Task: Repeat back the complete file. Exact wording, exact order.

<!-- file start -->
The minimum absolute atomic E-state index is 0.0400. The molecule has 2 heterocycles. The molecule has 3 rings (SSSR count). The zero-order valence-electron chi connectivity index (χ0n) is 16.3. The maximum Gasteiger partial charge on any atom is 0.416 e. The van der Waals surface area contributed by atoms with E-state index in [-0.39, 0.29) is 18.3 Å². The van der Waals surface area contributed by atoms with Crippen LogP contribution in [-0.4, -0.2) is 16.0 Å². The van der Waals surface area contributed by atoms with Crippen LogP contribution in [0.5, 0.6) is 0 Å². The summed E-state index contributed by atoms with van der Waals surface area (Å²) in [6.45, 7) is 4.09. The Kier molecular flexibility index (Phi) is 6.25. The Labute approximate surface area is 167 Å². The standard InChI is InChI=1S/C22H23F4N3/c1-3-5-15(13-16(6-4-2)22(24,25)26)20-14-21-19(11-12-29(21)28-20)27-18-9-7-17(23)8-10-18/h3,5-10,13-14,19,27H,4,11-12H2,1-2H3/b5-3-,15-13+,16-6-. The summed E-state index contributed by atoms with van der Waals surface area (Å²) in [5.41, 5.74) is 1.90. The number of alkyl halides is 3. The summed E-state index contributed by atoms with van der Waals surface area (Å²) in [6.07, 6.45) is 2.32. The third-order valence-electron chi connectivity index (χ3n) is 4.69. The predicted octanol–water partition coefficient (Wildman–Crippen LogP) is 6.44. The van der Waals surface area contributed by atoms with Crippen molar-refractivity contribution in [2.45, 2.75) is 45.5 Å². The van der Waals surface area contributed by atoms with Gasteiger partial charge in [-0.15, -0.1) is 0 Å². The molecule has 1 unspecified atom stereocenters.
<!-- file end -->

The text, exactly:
The minimum absolute atomic E-state index is 0.0400. The molecule has 2 heterocycles. The molecule has 3 rings (SSSR count). The zero-order valence-electron chi connectivity index (χ0n) is 16.3. The maximum Gasteiger partial charge on any atom is 0.416 e. The van der Waals surface area contributed by atoms with E-state index in [-0.39, 0.29) is 18.3 Å². The van der Waals surface area contributed by atoms with Crippen LogP contribution in [-0.4, -0.2) is 16.0 Å². The van der Waals surface area contributed by atoms with Crippen LogP contribution in [0.5, 0.6) is 0 Å². The summed E-state index contributed by atoms with van der Waals surface area (Å²) in [6.45, 7) is 4.09. The Kier molecular flexibility index (Phi) is 6.25. The Labute approximate surface area is 167 Å². The standard InChI is InChI=1S/C22H23F4N3/c1-3-5-15(13-16(6-4-2)22(24,25)26)20-14-21-19(11-12-29(21)28-20)27-18-9-7-17(23)8-10-18/h3,5-10,13-14,19,27H,4,11-12H2,1-2H3/b5-3-,15-13+,16-6-. The summed E-state index contributed by atoms with van der Waals surface area (Å²) in [5.41, 5.74) is 1.90. The number of alkyl halides is 3. The summed E-state index contributed by atoms with van der Waals surface area (Å²) in [6.07, 6.45) is 2.32. The third-order valence-electron chi connectivity index (χ3n) is 4.69. The predicted octanol–water partition coefficient (Wildman–Crippen LogP) is 6.44. The van der Waals surface area contributed by atoms with Crippen molar-refractivity contribution in [2.45, 2.75) is 45.5 Å². The van der Waals surface area contributed by atoms with Gasteiger partial charge in [-0.15, -0.1) is 0 Å². The molecule has 1 unspecified atom stereocenters.